What is our government doing to improve this situation?   

Fighting to keep single-payer "off the table."   Lest anyone persist in a blind belief that our government has, in practice, our best interests at heart, consider New York State.   Back in 1993, NY passed a regulation to certify non-CNM midwives, supposedly to improve access to maternity care in underserved rural and inner-city populations.   Into this reg was slipped a paragraph requiring a "Written Practice Agreement" with a licensed obstetrician for the prospective midwife.   OBs not being urged to provide such agreements, it became very difficult for would-be midwives to obtain such agreements, and thus to practice legally.   Meanwhile, unlicensed midwifery changed from a misdemeanor to a felony offense.   (Only Registered Nurses, and CNMs whose backup OBs don't allow them to, are similarly constrained from attending births. You and I and the garbage man are all free to attend all the births we like.)    

Finally, in 1996, some NY midwives took the State Board of Education (SED) to court, complaining that they were being put out of business unfairly.   The SED's official in charge of midwifery certification opined that independent midwifery was unsafe, and that OBs knew more about birth than any midwife could.   The midwives produced stacks of scientific evidence to the contrary.   The court--in a summary judgment--ruled that scientific evidence didn't matter, because LEGAL PRECEDENT in the past--from cases which had never shown any scientific evidence to support THEIR rulings--"showed" that doctors knew more about births than midwives, so it was not illogical for the legislation to assume that doctors knew more about births than midwives, and it wasn't the court's place to overturn the legislature's position, no matter how unscientific.   This is what the court called "supporting the State's legitimate legal interest in protecting the lives of women and infants."

       But there was a happy ending to this story--sort of.   Last summer, after thirteen more years of agitating from midwives, would-be midwives, and well-informed mothers who wanted the best for their babies (and their best chance at avoiding a medically-unnecessary caesarean), the legislature finally voted to the Written Practice Agreement requirement out of the law.   I asked a local midwife recently whether she'd seen improvement as a result of this.   Turns out it had come just in time for her, because the OB whom she'd had her WPA with retired last December, and she'd found, over the years, that WPAs had been increasingly difficult to secure.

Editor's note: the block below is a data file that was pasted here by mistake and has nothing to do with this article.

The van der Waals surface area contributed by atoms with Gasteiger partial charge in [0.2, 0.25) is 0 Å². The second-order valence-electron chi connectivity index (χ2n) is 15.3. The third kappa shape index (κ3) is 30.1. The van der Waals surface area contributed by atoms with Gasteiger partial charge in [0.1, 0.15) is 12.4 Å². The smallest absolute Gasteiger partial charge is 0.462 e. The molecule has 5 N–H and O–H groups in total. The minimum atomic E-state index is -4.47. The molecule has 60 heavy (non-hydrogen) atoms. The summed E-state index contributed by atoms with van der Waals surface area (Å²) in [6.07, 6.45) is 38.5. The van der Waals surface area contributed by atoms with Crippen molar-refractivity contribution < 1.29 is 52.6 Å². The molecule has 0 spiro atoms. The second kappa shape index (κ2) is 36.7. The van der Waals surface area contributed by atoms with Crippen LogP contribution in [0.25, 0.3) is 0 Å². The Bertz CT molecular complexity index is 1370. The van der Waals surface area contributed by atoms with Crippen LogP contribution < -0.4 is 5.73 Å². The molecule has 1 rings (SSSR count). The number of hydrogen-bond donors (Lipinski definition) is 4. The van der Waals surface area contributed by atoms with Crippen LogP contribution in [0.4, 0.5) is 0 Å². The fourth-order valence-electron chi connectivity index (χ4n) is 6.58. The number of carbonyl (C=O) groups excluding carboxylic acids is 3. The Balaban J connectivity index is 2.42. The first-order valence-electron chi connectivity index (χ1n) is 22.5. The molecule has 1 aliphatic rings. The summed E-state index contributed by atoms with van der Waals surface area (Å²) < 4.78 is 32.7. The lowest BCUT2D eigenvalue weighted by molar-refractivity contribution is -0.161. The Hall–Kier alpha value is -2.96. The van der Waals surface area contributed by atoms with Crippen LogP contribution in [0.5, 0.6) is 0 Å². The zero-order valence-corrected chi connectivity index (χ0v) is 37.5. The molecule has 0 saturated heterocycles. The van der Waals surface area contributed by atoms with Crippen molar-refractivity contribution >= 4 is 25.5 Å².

However, since state only requires   health insurance companies to reimburse midwives who have a WPA, even though the WPA is now obsolete, the State Insurance Commissioner hasn't forced the insurance companies to recognize this yet.    Until he does, most moms are still stuck trying to pay for their care out-of-pocket.   Meanwhile, NYS is in a horrific budget crunch, but it prefers to pay for consigning Medicaid moms to a far higher chance of medically-unnecessary c-section in hospitals than to pay   a lot less to independent midwives less for providing superior care.   Only two states currently allow Medicaid to reimburse independent midwives for out-of-hospital births, so New York has a lot of company.                                     

 

I'm an independent childbirth educator, and an advocate of independent midwifery. From 1993 to 2010, this was a felony in NYS because, as the judge who wrote the majority opinion in the challenge to the PMPA wrote (to paraphrase): "it didn't (more...)
 

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Sakala and Corry, EVIDENCE-BASED MATERNITY CARE:&n... by Jill Herendeen on Tuesday, Sep 6, 2011 at 10:00:17 AM